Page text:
A Gypsy woman sterilized 10 years ago without her consent will get 500,000 koruna (€18,200; US$25,800) from a Czech hospital. That is the findings of the court.
Complaints about the practice have been heard many times. But the lawyer, Michaela Kopalova, said this marked the first time a Gypsy woman in the Czech Republic had been compensated for such a claim.
The court in the northeastern city of Ostrava also ordered Ostrava's Municipal hospital to apologize to Iveta Cervenakova for violating her rights by sterilizing her in 1997, Kopalova said.
Cervenakova, 31, was sterilized after giving birth to her second daughter by Caesarean section. Kopalova also represents two other Gypsy women who are seeking damages from hospitals, claiming to have been illegally sterilized.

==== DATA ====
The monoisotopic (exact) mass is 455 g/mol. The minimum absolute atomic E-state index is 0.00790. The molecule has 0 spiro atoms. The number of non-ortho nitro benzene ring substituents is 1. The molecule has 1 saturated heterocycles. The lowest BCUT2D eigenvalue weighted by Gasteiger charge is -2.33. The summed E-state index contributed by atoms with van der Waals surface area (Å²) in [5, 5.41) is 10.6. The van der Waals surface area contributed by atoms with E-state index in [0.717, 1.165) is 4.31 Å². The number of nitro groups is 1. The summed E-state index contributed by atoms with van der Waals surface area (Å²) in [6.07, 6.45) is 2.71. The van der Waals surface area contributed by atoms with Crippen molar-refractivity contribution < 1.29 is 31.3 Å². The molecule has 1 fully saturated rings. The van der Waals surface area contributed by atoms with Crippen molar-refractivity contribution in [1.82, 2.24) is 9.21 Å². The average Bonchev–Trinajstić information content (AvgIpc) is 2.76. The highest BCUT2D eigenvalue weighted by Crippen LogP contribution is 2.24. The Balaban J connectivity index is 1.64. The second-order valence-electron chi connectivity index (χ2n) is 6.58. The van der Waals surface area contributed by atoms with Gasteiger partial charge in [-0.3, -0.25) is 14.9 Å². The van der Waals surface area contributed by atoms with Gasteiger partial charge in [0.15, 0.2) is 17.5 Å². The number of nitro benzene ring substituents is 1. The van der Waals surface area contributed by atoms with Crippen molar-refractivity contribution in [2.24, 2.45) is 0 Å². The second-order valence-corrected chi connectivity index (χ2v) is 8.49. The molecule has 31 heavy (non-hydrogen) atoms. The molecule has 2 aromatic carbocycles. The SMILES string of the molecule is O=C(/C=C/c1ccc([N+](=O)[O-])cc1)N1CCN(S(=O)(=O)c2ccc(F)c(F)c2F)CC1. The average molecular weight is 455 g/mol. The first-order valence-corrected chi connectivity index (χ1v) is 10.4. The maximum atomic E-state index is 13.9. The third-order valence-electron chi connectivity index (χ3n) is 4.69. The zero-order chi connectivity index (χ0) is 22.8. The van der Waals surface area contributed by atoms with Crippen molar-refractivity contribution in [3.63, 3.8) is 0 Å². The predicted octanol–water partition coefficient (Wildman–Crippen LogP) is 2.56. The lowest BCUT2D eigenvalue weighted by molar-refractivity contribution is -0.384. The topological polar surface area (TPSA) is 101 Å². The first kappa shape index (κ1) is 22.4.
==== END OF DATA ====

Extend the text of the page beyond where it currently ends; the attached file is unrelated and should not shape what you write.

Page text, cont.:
The hospital in Ostrava said it will wait for the written version of the verdict before deciding whether to appeal, the CTK news agency said.
The Czech ombudsman, Otakar Motejl, investigated reports of coercive sterilization after he received 87 complaints from Romani women in September 2004. He released a 74-page report in December that year which concluded that the sterilizations were improper, in that "no consent for sterilization was given that would be free of error."
There are no accurate numbers of how many of the Czech Republic's 200,000 to 250,000 Gypsies have been sterilized, but human rights activists estimate that hundreds of women, if not more, could be affected.
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